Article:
Saturday, December 2, 2023

Limousin genetics ticks all boxes for a Northland farmer

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A Northland dairy farmer who uses Limousin genetics over his Jersey herd says the match of the two breeds is perfect.
Northland farmer Ben Berridge uses Limousin genetics from Snake Gully Limousin over his Jersey herd and says his cows produce well-growing calves that stack on muscle, giving him a compact but well-built animal.
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This article first appeared in our sister publication, Dairy Farmer.

Northland dairy farmer Ben Berridge has been using Limousin genetics over his Kiwicross herd for the past eight years and, like a fine wine, they are only improving with time. 

Milking 300 Kiwicross cattle on 95ha, Berridge’s business overlaps with his parents’ beef farm, requiring outstanding genetics from which to breed excellent beef calves.

“On my parents’ farm we rear bull calves and take them through to two years old, so we needed an animal that bred an excellent beef calf,” Berridge says.

“After some mixed results using more standard breeds, we decided the exotics would be the best option.”

The Berridge family have known Natalie and David Roberts of Snake Gully Limousin for many years, so it made sense to buy genetics from a stud they had an established relationship with.

“The breed sort of fell into our lap a bit,” Berridge says. 

“Because we knew Natalie and David, it was the logical choice. But that’s not to take anything away from the excellence of the breed, and the hard work and passion Natalie and David have contributed to the Snake Gully stud.”

With Berridge’s Kiwicross herd heavy on Jersey breeding, he has found that the Limousin/Jersey combination is a match made in heaven.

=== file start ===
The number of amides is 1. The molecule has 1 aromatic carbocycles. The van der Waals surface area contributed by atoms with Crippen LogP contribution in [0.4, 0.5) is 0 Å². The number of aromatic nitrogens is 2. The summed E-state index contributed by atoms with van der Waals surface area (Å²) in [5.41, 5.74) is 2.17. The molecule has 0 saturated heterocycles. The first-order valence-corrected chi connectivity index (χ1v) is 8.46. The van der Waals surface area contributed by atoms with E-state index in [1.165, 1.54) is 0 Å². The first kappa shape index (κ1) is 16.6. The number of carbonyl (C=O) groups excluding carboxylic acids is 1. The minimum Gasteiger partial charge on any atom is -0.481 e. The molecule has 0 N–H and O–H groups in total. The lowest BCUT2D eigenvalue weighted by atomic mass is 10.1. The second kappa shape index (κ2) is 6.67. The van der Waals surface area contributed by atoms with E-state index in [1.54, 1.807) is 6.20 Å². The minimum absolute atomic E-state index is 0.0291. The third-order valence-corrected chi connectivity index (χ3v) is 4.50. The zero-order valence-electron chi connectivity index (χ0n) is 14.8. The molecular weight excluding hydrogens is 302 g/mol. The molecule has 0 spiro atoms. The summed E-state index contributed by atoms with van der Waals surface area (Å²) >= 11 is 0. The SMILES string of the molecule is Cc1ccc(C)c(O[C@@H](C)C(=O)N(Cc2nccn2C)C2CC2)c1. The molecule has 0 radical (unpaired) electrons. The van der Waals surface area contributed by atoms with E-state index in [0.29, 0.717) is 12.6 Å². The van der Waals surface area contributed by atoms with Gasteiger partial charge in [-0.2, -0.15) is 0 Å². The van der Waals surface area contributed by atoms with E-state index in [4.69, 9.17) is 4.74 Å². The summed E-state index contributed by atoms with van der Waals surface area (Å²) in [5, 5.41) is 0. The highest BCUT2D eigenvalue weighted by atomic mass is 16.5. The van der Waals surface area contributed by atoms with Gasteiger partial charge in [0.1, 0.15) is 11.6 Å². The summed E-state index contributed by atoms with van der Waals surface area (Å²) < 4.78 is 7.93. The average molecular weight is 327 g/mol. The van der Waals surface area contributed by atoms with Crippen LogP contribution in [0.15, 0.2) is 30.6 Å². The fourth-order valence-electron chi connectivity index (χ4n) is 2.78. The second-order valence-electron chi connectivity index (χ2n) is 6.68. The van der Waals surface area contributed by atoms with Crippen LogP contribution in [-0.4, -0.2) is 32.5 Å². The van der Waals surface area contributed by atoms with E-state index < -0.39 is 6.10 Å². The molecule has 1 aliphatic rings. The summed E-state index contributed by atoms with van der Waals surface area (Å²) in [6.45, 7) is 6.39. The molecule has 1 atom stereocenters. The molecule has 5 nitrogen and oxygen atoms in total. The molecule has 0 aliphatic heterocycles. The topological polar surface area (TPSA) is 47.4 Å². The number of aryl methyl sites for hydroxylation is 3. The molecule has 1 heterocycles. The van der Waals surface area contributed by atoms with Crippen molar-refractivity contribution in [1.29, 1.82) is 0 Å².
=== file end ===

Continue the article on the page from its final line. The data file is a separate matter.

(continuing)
“The Jersey/Limousin mix has had no trouble calving at all, which from a dairy farmer’s point of view is very important,” he says.

“The combination also produces a calf that grows … not so much in the structural sense, but it stacks on muscle like you wouldn’t believe, leaving us with a big, compact, well-built animal. It works well for our system.”

He has also been impressed with the quality of the resulting meat.

“For me, a Jersey/Limousin cross animal is my favourite to eat,” he says. 

“You get the Jersey fat and the Limousin muscle.”

He says that although the breed is given a hard time for its wild temperament, the work David and Natalie have done behind the scenes at Snake Gully, breeding a genetically quiet animal, has been incredible.

“In the paddock, they are all my mates,” he says.

“I can pat all the bulls; their temperament is brilliant. It shows in the calves, too.”

He says his established relationship with Natalie and David creates a good foundation for genetics that speak for themselves.

“They are amazing people who are so passionate about the industry and breeding excellent cattle,” he says. “I’ve worked for them as well, and they are brilliant people to work with. They want the best for their cattle, and their buyers.”

More: Snake Gully is holding a sale on June 13.  

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